Today’s Thursday, so presumably we can all enjoy a hamburger without being made to feel guilty by the virtuous soy-eaters who are saving the planet (thanks Environmental Working Group). But what happens when the weekend is over, Monday morning appears in all it’s miserable beginning-of-the-week glory and we’re choosing lunch? According to many schools, universities, hospitals, retirement complexes and workplaces, Monday is the day when you can make a difference!
Simply by replacing that ham and cheese with a nice alfalfa and hummus wrap, we can all sleep safely knowing that our hummer driving and air-conditioning set at 65 degrees isn’t harming the environment – after all, we went meatless today! So what’s the real impact of Meatless Mondays?
If you believe the hyperbolic text of the EWG’s recently released report, animal agriculture is the root of all environmental evil. Yet buried on page 21 is the admission that animal agriculture only accounts for 4.5% of the US’s carbon footprint. The EPA has a somewhat smaller, but similar figure at 3.1% of total emissions. The original Meatless Mondays claim appears to have been derived from a paper from Carnegie Mellon that concludes:
Shifting less than one day per week’s worth of calories from red meat and dairy products to chicken, ﬁsh, eggs, or a vegetable-based diet achieves more GHG reduction than buying all locally sourced food.
So let’s do the math. Removing poultry and horses from the EPA’s animal agriculture total of 3.1% gives a red meat/dairy impact of 3.05%. Divide that by 7, and the impact of one meatless day per week is equal to 0.44% of the US carbon footprint – and that’s assuming that the US population of 311 million people all adopt this lifestyle change.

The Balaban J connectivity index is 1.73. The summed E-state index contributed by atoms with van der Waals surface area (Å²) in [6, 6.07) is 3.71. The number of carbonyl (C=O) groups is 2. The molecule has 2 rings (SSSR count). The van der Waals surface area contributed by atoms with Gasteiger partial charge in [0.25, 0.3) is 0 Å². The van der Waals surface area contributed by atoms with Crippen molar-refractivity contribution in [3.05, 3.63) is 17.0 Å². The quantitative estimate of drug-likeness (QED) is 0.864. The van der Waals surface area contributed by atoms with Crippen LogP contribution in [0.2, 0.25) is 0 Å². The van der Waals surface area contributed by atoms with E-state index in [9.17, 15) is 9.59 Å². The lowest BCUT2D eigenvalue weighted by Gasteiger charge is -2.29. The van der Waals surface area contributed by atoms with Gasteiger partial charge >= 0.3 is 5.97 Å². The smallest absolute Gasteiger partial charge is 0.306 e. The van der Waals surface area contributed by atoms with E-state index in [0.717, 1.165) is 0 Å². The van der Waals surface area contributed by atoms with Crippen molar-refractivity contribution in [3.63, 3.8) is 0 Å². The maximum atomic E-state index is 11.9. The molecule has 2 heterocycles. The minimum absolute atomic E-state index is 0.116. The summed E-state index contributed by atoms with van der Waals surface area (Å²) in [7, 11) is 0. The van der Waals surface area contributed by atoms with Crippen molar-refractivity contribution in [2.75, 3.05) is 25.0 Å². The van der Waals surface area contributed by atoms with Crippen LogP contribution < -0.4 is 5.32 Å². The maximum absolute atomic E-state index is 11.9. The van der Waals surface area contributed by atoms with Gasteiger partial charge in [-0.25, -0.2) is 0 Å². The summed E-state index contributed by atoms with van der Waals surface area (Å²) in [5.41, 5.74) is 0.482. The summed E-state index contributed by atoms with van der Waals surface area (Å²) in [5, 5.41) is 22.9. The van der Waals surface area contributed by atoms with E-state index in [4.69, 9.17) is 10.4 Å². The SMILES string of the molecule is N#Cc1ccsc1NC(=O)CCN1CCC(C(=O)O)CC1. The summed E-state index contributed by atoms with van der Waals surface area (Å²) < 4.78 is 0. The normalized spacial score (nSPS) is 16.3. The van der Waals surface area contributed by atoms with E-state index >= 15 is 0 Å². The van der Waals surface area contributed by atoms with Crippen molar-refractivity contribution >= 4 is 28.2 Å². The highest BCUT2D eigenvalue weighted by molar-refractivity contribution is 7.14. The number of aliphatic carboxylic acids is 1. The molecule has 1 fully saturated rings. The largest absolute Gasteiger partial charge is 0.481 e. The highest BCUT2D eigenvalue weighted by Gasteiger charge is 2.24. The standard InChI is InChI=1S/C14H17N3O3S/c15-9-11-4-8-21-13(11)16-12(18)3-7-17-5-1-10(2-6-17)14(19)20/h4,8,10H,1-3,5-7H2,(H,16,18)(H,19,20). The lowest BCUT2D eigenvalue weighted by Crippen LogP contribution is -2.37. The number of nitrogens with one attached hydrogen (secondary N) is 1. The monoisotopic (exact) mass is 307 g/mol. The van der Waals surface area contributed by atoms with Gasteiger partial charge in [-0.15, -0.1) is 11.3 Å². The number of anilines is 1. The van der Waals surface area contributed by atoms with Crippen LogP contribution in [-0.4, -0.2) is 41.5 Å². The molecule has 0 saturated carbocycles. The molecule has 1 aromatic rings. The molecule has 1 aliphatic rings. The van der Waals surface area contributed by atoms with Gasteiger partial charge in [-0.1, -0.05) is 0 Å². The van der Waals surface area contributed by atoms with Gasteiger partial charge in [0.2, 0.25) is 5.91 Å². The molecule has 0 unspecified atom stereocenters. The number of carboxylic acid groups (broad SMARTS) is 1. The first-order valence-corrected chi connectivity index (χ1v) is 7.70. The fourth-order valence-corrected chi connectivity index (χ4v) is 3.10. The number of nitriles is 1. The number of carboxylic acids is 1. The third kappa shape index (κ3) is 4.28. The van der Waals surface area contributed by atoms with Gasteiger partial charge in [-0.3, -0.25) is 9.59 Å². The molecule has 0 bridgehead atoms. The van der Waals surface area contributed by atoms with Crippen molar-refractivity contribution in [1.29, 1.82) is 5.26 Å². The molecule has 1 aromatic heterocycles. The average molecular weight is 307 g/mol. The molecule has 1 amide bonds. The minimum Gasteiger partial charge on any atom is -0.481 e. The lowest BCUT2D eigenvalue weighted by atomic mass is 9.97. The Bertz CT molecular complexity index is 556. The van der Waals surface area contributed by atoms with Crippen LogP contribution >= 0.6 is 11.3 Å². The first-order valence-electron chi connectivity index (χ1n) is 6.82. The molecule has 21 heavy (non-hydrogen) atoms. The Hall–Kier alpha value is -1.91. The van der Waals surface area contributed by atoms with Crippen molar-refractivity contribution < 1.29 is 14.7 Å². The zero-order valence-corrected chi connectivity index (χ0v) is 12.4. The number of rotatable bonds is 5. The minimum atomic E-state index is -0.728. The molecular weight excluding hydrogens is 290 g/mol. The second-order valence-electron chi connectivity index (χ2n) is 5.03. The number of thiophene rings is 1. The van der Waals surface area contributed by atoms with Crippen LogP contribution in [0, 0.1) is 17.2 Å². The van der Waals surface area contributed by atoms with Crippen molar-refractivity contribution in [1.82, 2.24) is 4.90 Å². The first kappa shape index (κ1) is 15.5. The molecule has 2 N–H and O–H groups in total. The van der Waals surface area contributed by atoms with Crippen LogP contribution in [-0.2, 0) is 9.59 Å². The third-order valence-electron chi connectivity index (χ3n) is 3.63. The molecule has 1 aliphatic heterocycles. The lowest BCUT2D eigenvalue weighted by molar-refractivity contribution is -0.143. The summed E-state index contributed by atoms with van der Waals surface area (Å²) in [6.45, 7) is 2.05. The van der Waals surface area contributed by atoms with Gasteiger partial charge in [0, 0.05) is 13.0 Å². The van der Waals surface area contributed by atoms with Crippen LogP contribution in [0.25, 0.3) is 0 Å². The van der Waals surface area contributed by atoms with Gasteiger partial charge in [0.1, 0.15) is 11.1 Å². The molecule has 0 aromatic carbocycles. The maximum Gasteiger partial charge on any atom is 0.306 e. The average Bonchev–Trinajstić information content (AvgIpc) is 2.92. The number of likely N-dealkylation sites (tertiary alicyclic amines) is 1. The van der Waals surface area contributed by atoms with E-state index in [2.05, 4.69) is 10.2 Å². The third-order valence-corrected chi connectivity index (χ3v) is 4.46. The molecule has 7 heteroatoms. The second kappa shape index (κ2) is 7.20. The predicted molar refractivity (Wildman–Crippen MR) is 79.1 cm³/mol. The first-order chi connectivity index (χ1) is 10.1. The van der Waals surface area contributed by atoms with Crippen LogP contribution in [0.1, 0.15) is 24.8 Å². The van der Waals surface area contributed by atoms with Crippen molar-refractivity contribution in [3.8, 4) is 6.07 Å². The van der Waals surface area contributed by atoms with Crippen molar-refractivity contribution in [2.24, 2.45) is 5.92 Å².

0.44% is minuscule. A tiny fraction of the impact that we could make on the carbon footprint. But if we put it in consumer-friendly numbers, it’s like taking 5.7 million cars off the road each year, or planting 4.5 billion trees. Sounds far more compelling now doesn’t it? But how does that compare to the impact of powering the MacBook upon which I’m currently writing this post during a 3 hour cross-country airplane flight, followed by a 90 minute drive home? Not to mention all the other environmentally-damaging actions I’ll execute before the day is out.
In a world where we have a wildly tenuous grasp on the immediate or long-term environmental consequences of the majority of our actions, we really need to assess the environmental impact of simply existing as a human. Forget demonizing specific foods, or pretending that one single action can save the planet – we need to understand and quantify how all our choices have consequences – and act accordingly.